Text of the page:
• The driver sits higher in a motorhome. This is a distinct advantage because you can see farther and react more quickly. It does take longer to accelerate and stop, therefore, do not follow too close in traffic.
• The driver is father to the left of the center of the vehicle. This causes most drivers to drive too far the right side of the road. Be aware of this and make the necessary adjustments.
• MINIMUM height clearance is 11 feet on a motorhome. Be on the alert to avoid hitting overhanging tree branches, carport roofs over filling stations, etc. Keep in mind that the rear air conditioner is sometimes higher than the front. Allow for plenty of clearance.
• Due to the length of a motorhome, its turning radius is greater. Also, when driving from a flat surface up an incline or vice versa, the rear end will drag.
• Be aware that a motorhome is buffeted by cross winds and air currents created by passing trucks. Slow down driving speed. Anticipate these effects and compensate as needed.
• When backing the vehicle use the side mirrors and have someone watch out the back window. In close quarters, have someone give directions from outside, while you view things from the side mirrors.
Watch the ending temperature carefully. If the engine overheats, immediately pull off to the right side of the road and wait for the engine to cool. Check the engine for coolant. Use low gear on inclines where the transmission is repeatedly upshifting and down-shifting. The proper way to descend is to put the transmission in low gear, thus avoiding the over use of the brakes. If at any time it appears that the brakes are fading, the coach should immediately be stopped and the brakes allowed to cool before proceeding.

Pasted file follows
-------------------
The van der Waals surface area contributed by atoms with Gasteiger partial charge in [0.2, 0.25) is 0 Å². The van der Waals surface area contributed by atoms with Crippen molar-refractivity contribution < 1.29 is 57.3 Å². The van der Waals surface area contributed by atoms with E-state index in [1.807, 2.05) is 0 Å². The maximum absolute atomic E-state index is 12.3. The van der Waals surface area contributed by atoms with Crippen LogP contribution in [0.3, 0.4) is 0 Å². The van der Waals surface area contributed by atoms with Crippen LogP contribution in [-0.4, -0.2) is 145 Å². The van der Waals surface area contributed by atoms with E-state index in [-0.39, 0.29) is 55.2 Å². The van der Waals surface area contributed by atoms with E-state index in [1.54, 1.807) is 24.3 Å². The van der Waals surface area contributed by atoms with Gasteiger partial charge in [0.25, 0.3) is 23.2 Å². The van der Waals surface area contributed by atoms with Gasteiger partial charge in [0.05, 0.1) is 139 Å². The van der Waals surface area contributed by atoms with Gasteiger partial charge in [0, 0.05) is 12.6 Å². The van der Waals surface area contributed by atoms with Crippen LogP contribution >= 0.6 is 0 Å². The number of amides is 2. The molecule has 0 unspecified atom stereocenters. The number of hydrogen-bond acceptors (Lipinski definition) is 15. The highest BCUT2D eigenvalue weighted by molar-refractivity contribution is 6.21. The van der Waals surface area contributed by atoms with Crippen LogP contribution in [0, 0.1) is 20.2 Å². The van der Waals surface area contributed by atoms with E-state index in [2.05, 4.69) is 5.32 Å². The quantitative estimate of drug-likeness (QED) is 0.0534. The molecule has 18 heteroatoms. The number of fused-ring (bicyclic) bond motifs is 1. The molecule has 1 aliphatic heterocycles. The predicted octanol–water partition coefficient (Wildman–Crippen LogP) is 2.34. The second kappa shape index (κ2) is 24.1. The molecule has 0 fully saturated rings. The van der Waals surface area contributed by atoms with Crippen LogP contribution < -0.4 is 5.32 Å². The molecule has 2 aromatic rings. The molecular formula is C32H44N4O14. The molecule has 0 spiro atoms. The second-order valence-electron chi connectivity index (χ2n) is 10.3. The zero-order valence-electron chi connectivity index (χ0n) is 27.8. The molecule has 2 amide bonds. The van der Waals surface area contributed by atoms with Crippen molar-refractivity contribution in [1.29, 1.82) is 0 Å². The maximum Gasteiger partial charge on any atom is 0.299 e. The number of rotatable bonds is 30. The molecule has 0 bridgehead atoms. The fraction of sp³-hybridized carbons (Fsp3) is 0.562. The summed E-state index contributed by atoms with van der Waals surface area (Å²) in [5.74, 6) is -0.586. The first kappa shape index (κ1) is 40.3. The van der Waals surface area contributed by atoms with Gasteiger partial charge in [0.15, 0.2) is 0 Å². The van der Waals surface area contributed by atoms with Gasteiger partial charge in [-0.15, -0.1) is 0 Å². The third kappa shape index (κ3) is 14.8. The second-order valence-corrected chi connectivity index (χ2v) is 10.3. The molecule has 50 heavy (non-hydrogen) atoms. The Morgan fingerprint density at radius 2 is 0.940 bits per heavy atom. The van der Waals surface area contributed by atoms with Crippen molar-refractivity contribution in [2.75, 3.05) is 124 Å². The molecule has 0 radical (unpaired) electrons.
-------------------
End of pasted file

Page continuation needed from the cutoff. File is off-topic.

Motorhomes operate reasonably well on dirt and gravel roads. However, on such roads, gravel thrown up by oncoming traffic can produce dents in the fiberglass or windshield damage.
Motorhomes are actually better at negotiating slippery road conditions than automobiles are. The fact that a higher percentage of the weight of the coach is on the rear wheels means that the traction will be good. However, slow down and exercise extra caution when you encounter slippery conditions. Traction may be better due to the weight, but if you start to slide the same extra weight will carry you further than a car.
BACK COUNTRY ROADS
Motorhomes are not suited for traveling on really rough roads. These roads frequently wind through woods which have not been cleared sufficiently to permit the huge bulk of a motorhome to pass. Also, due to the height of a motorhome, any unevenness in the road, especially side to side unevenness, may result in a constant throwing about of all items stored in the upper part of the coach.
Frequently, long lines of care collect behind a motorhome. When this happens, the driver should pull off the road to let the cars go by. If you do not do this particularly daring drivers will take a dangerous risk to get by and the motorhome will be the focal point of a potential accident.
Motorhomes, by their nature, are high profile vehicles. Like all such vehicles they are adversely affected by windy conditions. If the wind is blowing your best bet is to slow down. Speed and wind make for very dangerous situations. Turn on the radio and check for wind advisories. If the situations are dangerous (or you see other high-profile vehicles such as large trucks or other motorhomes and RV's pulled over to the side), pull over and wait for the wind to subside.
When the temperature drops, driving conditions change. In addition to watching for icy roads (including the hard-to-see black ice), cold weather may cause freezing of the vehicle. If the temperature drops below freezing, the operations guide give specific actions to take to prevent damage to the vehicle systems. If you have any questions please call
River City RV Rentals.